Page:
The growth of subjective, opinion journalism online sometimes seems to drown out the fair and independent journalism that traditional news organizations still provide.  In fact, the political blogs produced by those traditional news organizations sometimes obscure some of the objective reporting from the campaign trail.

The coverage of Hillary Clinton’s candidacy illustrates the primacy of subjective, opinion journalism.  Do samples culled from publications and websites during the past three months reveal whether or not they propel readers to see the crop of candidates from both parties clearly, or at least more clearly than the veil of objective neutrality permits?

Commenting on Hillary’s first major news conference with CNN, Jonah Goldberg wrote for National Review Online (“Estrangement from the Truth is a Problem for Hillary”): “It was a classical Clintonian way of lying: Make a sweeping, definitive-sounding statement (“I’ve never had a subpoena,” for her emails on Benghazi) and then when called on it, release a fog of technicalities.” Goldberg called these “technicalities “a farrago of misleading statements, blame-shifting and deception,” and concluded that Hillary has “forgotten how to fake convincingly.”

Goldberg has been writing opinion columns for decades and National Review has always been a reliable source of conservative commentary.  But it is worth asking: Is Goldberg’s depiction of Hillary’s style of deception equal to Thompson’s of Nixon’s conduct of political battle? Did readers grasp the “real” Nixon through Thompson’s images? Does Hillary come alive in Goldberg’s prose or does she appear as just another lying politician?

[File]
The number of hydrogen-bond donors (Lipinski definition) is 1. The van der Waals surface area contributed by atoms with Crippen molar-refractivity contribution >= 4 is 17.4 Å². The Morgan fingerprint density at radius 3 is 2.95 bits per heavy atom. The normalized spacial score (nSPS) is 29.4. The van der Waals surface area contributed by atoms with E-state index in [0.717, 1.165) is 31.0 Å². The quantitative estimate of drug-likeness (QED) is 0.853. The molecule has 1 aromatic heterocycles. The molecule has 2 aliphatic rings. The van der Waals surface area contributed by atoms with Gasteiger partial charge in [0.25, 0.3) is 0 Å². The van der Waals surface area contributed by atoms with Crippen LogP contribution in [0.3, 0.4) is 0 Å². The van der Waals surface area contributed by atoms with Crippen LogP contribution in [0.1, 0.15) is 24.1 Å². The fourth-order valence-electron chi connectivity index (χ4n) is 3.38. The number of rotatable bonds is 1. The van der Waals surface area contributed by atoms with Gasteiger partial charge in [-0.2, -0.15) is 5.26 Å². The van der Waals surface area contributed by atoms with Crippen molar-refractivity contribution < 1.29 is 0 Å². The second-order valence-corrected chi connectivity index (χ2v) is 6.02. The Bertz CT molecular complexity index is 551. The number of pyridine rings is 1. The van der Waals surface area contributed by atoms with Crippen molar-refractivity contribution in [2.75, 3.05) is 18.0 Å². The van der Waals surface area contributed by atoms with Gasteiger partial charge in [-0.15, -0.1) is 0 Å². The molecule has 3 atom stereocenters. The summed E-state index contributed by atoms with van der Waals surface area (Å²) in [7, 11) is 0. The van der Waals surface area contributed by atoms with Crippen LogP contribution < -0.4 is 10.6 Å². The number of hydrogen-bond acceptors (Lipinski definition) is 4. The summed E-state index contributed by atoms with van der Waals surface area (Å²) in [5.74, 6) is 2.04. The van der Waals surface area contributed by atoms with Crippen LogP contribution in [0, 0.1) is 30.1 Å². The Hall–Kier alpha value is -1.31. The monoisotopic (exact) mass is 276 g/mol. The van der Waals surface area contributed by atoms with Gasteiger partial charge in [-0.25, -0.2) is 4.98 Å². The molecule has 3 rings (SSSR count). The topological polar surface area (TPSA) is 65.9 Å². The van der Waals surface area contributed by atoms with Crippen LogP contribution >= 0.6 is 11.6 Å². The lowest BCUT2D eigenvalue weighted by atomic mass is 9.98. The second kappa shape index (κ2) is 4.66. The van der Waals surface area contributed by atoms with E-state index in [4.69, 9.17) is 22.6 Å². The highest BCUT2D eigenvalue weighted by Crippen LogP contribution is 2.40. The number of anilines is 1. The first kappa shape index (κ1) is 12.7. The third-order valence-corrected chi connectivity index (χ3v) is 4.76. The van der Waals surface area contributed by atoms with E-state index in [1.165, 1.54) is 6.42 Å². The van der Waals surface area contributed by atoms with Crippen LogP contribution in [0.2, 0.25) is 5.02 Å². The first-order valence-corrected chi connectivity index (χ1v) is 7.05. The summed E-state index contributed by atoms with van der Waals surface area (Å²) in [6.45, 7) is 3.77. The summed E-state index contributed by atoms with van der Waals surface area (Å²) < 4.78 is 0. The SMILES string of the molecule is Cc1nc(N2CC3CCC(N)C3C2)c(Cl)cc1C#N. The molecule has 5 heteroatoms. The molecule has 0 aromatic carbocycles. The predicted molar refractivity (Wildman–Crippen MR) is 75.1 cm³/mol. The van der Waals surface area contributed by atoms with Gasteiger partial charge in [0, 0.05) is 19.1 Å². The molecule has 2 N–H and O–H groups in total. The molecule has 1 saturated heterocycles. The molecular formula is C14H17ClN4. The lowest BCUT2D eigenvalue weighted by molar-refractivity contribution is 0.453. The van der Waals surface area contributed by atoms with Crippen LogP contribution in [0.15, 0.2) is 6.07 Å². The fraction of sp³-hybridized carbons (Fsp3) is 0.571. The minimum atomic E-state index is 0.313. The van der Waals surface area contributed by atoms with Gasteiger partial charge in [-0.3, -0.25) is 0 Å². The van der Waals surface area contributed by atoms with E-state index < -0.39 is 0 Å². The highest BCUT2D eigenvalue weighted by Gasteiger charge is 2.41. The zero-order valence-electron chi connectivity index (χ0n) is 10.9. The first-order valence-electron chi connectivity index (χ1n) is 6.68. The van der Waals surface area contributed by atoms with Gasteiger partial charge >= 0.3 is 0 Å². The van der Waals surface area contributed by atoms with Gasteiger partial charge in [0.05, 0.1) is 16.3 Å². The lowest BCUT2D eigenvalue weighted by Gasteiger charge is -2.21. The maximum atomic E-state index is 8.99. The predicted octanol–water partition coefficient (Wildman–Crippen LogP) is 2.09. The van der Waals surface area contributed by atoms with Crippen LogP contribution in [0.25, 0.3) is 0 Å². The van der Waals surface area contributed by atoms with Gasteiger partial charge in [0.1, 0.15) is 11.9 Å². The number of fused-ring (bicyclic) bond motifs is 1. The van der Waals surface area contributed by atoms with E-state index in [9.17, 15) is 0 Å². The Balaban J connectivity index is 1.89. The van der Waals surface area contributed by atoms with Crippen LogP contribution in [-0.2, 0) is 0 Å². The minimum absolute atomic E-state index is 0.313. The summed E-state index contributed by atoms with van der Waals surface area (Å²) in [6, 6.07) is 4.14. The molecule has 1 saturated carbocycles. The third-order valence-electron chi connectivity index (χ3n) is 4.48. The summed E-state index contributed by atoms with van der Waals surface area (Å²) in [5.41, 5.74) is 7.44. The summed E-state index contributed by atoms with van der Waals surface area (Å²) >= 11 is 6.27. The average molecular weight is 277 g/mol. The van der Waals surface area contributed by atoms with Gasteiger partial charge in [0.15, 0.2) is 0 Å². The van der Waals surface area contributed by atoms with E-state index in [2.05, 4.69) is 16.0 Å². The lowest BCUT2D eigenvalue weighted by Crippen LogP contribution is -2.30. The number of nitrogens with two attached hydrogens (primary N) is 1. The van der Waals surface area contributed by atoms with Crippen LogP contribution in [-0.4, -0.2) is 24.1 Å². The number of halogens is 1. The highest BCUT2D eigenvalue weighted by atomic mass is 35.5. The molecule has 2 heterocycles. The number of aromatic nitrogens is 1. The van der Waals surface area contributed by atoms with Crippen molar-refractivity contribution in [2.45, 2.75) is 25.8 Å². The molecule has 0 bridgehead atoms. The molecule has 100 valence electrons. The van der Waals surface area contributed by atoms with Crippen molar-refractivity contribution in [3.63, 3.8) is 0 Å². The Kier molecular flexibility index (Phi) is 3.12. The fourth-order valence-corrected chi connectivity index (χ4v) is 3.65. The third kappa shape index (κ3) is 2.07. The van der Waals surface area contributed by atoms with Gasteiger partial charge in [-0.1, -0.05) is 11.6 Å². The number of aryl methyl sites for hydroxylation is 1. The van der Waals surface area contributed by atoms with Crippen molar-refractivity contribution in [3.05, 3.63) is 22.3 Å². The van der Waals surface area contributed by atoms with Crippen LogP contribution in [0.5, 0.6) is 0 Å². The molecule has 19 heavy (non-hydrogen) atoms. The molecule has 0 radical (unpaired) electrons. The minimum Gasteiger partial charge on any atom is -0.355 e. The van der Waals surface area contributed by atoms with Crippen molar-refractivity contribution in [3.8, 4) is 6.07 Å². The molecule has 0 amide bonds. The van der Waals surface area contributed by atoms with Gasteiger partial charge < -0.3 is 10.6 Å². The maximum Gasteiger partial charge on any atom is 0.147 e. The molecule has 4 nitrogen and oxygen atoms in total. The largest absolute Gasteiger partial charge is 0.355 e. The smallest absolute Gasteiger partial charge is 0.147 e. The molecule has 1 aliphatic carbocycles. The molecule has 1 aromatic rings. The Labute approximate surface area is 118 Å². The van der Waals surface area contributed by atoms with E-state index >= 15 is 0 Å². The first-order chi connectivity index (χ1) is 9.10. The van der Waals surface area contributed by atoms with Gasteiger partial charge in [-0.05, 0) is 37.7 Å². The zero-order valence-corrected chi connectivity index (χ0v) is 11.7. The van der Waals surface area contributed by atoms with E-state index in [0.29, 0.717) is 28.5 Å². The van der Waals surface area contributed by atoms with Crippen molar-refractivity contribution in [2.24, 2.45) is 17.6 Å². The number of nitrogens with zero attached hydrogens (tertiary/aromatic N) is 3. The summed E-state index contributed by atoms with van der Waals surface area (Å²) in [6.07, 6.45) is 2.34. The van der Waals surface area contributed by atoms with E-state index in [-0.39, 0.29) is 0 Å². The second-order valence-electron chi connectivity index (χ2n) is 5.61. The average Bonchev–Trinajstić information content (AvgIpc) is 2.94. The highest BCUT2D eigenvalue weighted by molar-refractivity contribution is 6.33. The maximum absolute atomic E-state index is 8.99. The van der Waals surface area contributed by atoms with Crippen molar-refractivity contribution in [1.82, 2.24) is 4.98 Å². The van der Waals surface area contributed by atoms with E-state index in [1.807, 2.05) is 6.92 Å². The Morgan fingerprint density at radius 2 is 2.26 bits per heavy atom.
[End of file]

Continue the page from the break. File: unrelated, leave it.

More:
Writing for Canada’s National Post John Robson took a similar approach to “seeing” Hillary (“Clinton’s presidential battle”): “Even if Americans are ‘ready’ for a woman, she’s obnoxious, pushy, out of touch with normal people and so sourly, deviously dishonest, we long for her husband’s charmingly open deceit.” Feminists and others may find “pushy” obnoxious and reject portraying her husband as a used car salesman from whom you don’t much mind buying a lemon because he did it with folksy charm while she tries to sell it with a sour disposition.

Journalists looking at Hillary more favorably take a subjective stance by offering helpful hints for personality improvement. Writing for the New Republic Elspeth Reeve (“What Hillary Can Learn from Michelle Kwan’s Figure Skating Career”) recounts how Kwan responded after she had to settle for a bronze medal at the 2002 Winter Olympics because of a tumble in the free skate competition: “After the competition, Kwan skated the exhibition she’d planned long before – in a gold dress, to the song ‘Fields of Gold.’ That, sports fans, is hubris. As she finished, tears ran down her cheeks. Take note, Hillary.” Readers may choose to wait for the movie.